Retiring Arizona Prison Watch...

This site was originally started in July 2009 as an independent endeavor to monitor conditions in Arizona's criminal justice system, as well as offer some critical analysis of the prison industrial complex from a prison abolitionist/anarchist's perspective. It was begun in the aftermath of the death of Marcia Powell, a 48 year old AZ state prisoner who was left in an outdoor cage in the desert sun for over four hours while on a 10-minute suicide watch. That was at ASPC-Perryville, in Goodyear, AZ, in May 2009.

Marcia, a seriously mentally ill woman with a meth habit sentenced to the minimum mandatory 27 months in prison for prostitution was already deemed by society as disposable. She was therefore easily ignored by numerous prison officers as she pleaded for water and relief from the sun for four hours. She was ultimately found collapsed in her own feces, with second degree burns on her body, her organs failing, and her body exceeding the 108 degrees the thermometer would record. 16 officers and staff were disciplined for her death, but no one was ever prosecuted for her homicide. Her story is here.

Marcia's death and this blog compelled me to work for the next 5 1/2 years to document and challenge the prison industrial complex in AZ, most specifically as manifested in the Arizona Department of Corrections. I corresponded with over 1,000 prisoners in that time, as well as many of their loved ones, offering all what resources I could find for fighting the AZ DOC themselves - most regarding their health or matters of personal safety.

I also began to work with the survivors of prison violence, as I often heard from the loved ones of the dead, and learned their stories. During that time I memorialized the Ghosts of Jan Brewer - state prisoners under her regime who were lost to neglect, suicide or violence - across the city's sidewalks in large chalk murals. Some of that art is here.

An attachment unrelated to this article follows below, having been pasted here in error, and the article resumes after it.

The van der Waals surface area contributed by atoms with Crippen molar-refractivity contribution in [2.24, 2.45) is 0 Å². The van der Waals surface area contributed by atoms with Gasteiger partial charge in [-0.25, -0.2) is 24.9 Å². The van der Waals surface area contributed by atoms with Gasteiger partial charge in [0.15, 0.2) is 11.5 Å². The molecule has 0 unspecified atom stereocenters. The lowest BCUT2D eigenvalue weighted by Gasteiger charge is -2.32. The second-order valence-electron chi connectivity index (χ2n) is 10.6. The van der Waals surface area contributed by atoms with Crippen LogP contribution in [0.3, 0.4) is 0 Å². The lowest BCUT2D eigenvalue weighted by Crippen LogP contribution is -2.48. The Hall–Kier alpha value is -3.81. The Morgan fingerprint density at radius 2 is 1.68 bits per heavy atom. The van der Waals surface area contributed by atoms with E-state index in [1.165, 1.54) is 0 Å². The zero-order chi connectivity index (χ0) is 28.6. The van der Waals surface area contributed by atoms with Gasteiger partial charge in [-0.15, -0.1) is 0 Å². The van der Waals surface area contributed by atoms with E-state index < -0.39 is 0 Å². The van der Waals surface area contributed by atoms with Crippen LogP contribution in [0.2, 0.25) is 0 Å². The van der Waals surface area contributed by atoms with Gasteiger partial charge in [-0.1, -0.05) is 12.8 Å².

In November 2014 I left Phoenix abruptly to care for my family. By early 2015 I was no longer keeping up this blog site, save occasional posts about a young prisoner in solitary confinement in Arpaio's jail, Jessie B.

I'm deeply grateful to the prisoners who educated, confided in, and encouraged me throughout the years I did this work. My life has been made all the more rich and meaningful by their engagement.

I've linked to some posts about advocating for state prisoner health and safety to the right, as well as other resources for families and friends. If you are in need of additional assistance fighting the prison industrial complex in Arizona - or if you care to offer some aid to the cause - please contact the Phoenix Anarchist Black Cross at PO Box 7241 / Tempe, AZ 85281.

until all are free -

MARGARET J PLEWS (June 1, 2015)


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Tuesday, May 4, 2010

5 Valley cities weigh private regional jail

Got a little behind again - this in from Ken listserve at the Private Corrections Working Group. Just what we need - more jails. Private ones, at that.


E. Valley municipalities say using county facilities saps money, resources

by Gary Nelson - Apr. 25, 2010 12:00 AM

The Arizona Republic .

Five East Valley cities are considering hiring a private jail company in hopes of saving millions of dollars they now pay to the Maricopa County Sheriff's Office.

The idea has been kicking around among East Valley police departments since Maricopa County Sheriff Joe Arpaio, citing his tight budget, closed three satellite jails in Mesa and the West Valley in late 2007. It surfaced last week in a meeting of a Mesa City Council committee, which was told the five cities will soon seek proposals from private jail companies.

Arpaio called the idea "ridiculous" and said it is likely to anger taxpayers who already pay a special county sales tax for the jail system.

"I'm against privatization," Arpaio said. "Jails should be a function of government, run by government. All the private companies want to do is make it nice so more people will check into their facilities."